One thing that I've always found interesting about NPB is that every team plays several league games each season at fields that aren't regular NPB parks. Eight of the 12 NPB teams are located either in the Tokyo metropolitan area, or the Osaka-Nagoya-Kobe area. Ten of the 12 are on the main island of Honshu, with one in Hokkaido and and one in Kyushu. This means that there are large areas of the country that don't have an NPB team, and many of those communities have large (20 to 30 thousand seat) stadiums that can accommodate NPB games. So NPB schedules games in some of those stadiums, so that other parts of the country can get a taste of an NPB league game. For example, in today's schedule, the BayStars/Swallows game was scheduled to be played at the 30,000 seat Niigata Prefectural Baseball Stadium in Niigata. (It got rained out, but that's beside the point). This week, the Tuesday/Wednesday Swallows/Giants series is played in Matsuyama, at Matsuyama Central Park Baseball Stadium, which also holds over 30,000 spectators.
   20. Brian C Posted: August 14, 2021 at 05:45 PM (#6034405)
Niigata Prefectural Baseball Stadium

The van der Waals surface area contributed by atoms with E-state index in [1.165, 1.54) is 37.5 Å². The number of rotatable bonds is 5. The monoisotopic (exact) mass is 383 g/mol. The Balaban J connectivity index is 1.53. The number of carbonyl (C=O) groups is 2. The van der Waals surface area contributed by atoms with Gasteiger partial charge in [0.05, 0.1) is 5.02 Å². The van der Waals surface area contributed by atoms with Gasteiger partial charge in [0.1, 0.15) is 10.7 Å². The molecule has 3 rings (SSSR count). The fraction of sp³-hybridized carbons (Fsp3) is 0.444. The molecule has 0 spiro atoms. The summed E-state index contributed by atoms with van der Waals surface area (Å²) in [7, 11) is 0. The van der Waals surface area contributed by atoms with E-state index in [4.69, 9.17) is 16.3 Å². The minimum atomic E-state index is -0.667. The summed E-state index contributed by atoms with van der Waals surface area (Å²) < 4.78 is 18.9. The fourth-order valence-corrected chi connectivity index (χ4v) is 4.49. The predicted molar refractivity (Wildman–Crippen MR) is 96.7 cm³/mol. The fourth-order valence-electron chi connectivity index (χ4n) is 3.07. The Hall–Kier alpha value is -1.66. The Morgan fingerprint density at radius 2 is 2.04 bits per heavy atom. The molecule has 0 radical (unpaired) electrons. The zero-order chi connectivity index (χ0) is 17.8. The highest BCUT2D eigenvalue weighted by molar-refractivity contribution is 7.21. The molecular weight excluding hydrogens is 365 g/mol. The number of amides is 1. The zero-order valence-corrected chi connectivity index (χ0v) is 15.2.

Matsuyama Central Park Baseball Stadium

You know, the lack of corporate naming in Japanese baseball really is refreshing...
   21. Walt Davis Posted: August 14, 2021 at 06:13 PM (#6034409)
You know, the lack of corporate naming in Japanese baseball really is refreshing...

The Ham Fighers couldn't agree more! :-)

#18: I didn't know that but was thinking of more recent vintage. I look much younger than my 100 years.
   22. Jobu is silent on the changeup Posted: August 14, 2021 at 07:50 PM (#6034420)
I get the basic idea, and baseball is probably better-equipped to use nostalgia and history to create events like this than the other major sports
I would have agreed with you before Manfred rolled over and decided that baseball exists primarily to be gambled upon.
   23. ERROR---Jolly Old St. Nick Posted: August 15, 2021 at 11:20 AM (#6034477)
I get the basic idea, and baseball is probably better-equipped to use nostalgia and history to create events like this than the other major sports